[0:28:58] Dave Officer: I think I'll be different for lots of different people, depending on where you are and where you wantto put your put your money's on DH, there are a tonne of free research. I mean, I could give you a load of links if you wanted to share them at the end of this. For places you can get really quick information on what fonts work together. You know I can show you legs for places you can get free icons to die mod free illustrations to download on DH Obviously can. VA is a great app for people who you know you don't have great knowledge of design, but they can throw some things together quite easily for it. There's tonnes of the sites where you can get free. Stark imagery, Free illustration, Free Fahd's free icons, all that kind of stuff. And you can put that stuff together the templates on there where you can just change some of the funds and change some of that you can end up with something that's halfway decent on. Be honest. When you're starting out, you don't have to. You don't actually do myself a lot of work here, but it's true. You don't actually have have something that is completely polished on DH and shit Hot You Don't you love you as long as you're as long as what you're delivering is interesting. And it's this just popped into my head because I just heard my dog bark downstairs. If you if you were selling Hey, if you were selling a pet product, for example, something that cleans the dog's paws say, for example, you think you're thinking to yourself what hike? What can I actually write about this thing? All it does is clean my dog's paws, and you think that's kind of the sticking point. You're like, There's only so much I could do with this content wise, how could I put content every week that's related to this on? The answer is, you don't have to you, your audience or a bunch of people who are absolutely obsessed with their dogs, so you're content for most of the time, we'll just be dog related. It doesn't have to be anything to do with what you're selling, but you're always there as the person who posted it. And you know that, though they can always go back. Teo, whatever it says in the in the bio, the link to your site or all that kind of stuff. But you know, just once every couple of weeks there's something that's directly related to what the product is you're selling. But everything else is stuff that that audience will actually resonate with its stuff. You know, videos of dogs or videos of competitions you've set up with dogs running to catch something and just little things. They're different.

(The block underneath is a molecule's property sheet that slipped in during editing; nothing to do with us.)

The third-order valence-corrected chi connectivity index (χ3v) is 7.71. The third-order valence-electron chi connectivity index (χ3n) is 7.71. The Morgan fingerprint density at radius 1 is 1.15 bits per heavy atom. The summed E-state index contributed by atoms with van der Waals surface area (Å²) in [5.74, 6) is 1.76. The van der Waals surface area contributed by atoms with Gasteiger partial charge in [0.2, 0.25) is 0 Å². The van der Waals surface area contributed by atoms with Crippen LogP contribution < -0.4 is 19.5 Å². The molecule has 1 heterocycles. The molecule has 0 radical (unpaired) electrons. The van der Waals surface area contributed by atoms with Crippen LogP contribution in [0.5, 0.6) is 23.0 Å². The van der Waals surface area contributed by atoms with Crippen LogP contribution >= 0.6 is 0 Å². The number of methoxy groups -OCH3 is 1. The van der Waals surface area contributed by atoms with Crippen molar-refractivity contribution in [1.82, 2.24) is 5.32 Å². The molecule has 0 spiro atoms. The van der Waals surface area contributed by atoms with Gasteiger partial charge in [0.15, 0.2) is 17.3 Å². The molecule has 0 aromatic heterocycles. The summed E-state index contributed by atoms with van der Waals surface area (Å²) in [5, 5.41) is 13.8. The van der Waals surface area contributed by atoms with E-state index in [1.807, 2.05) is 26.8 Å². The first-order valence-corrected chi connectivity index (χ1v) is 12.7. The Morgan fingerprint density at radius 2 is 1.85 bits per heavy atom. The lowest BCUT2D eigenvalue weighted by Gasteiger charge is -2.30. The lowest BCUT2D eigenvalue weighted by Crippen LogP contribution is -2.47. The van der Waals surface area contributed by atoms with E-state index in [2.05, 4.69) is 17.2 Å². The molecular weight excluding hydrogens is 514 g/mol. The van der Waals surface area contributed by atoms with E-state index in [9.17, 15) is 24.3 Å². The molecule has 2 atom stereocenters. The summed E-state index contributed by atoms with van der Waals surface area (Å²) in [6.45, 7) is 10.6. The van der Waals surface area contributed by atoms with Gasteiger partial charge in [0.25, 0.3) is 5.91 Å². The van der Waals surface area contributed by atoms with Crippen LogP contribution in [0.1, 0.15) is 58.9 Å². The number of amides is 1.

[0:31:31] George: I think that's that's an interesting point where the perhaps they're digging a little bit deeper. If you're struggling to come up with content yourself and you are directly managing all of that content creation process, or even if you've got a VA or someone in your team in their struggling, it's always looking at that initial kind of Bible to be set up where you've got the graphics kind of Bible that you mentioned earlier but also the the target avatar Bible Go where they're hanging out on you. Is it a Facebook group for instance, on looking at the user generated continents all it really available or in an ideal world, you You've got your own Facebook group where there is user generated content, which is great, and you can put that on social and email. But looking, whether hang on, kind of drawing from that kind of content barrel, if you will, to go out and go right, let me play on this little bit. Let me use that kind of the seed idea and go off in that direction because you know it's gonna resonate with them because they're literally writing it themselves.
[0:32:30] Dave Officer: This is really good, and there's a couple of good tools that I use and recommend to people if they're struggling to think of any ideas for content, right? 1st 1 is Facebook insights. Have you ever used it? I actually haven't Facebook insights is great because that site knows everything about all of us, right, And there's a point where that is a point where that is terrifying, but this is actually really useful. So I think you need to have a Facebook ad kind in order to access this. But I think we left. I think If you just type in the Facebook, I think it is jus